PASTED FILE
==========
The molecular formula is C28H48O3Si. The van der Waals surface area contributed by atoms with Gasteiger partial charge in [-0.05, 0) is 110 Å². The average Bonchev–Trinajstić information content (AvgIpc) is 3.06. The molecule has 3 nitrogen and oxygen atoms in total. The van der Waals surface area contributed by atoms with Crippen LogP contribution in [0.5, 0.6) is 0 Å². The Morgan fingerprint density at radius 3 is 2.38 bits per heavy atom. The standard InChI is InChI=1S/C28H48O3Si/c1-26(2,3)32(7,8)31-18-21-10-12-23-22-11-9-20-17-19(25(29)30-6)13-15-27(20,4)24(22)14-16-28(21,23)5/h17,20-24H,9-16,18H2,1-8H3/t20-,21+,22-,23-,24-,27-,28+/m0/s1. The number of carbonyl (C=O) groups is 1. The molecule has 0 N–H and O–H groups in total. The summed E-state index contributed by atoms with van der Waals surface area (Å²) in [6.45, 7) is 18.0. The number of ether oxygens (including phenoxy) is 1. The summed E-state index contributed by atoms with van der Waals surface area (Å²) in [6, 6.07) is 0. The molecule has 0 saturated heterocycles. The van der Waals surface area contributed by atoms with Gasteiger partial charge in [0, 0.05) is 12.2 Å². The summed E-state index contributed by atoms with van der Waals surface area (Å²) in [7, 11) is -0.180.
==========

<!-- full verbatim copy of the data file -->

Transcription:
The molecular formula is C28H48O3Si. The van der Waals surface area contributed by atoms with Gasteiger partial charge in [-0.05, 0) is 110 Å². The average Bonchev–Trinajstić information content (AvgIpc) is 3.06. The molecule has 3 nitrogen and oxygen atoms in total. The van der Waals surface area contributed by atoms with Crippen LogP contribution in [0.5, 0.6) is 0 Å². The Morgan fingerprint density at radius 3 is 2.38 bits per heavy atom. The standard InChI is InChI=1S/C28H48O3Si/c1-26(2,3)32(7,8)31-18-21-10-12-23-22-11-9-20-17-19(25(29)30-6)13-15-27(20,4)24(22)14-16-28(21,23)5/h17,20-24H,9-16,18H2,1-8H3/t20-,21+,22-,23-,24-,27-,28+/m0/s1. The number of carbonyl (C=O) groups is 1. The molecule has 0 N–H and O–H groups in total. The summed E-state index contributed by atoms with van der Waals surface area (Å²) in [6.45, 7) is 18.0. The number of ether oxygens (including phenoxy) is 1. The summed E-state index contributed by atoms with van der Waals surface area (Å²) in [6, 6.07) is 0. The molecule has 0 saturated heterocycles. The van der Waals surface area contributed by atoms with Gasteiger partial charge in [0, 0.05) is 12.2 Å². The summed E-state index contributed by atoms with van der Waals surface area (Å²) in [7, 11) is -0.180.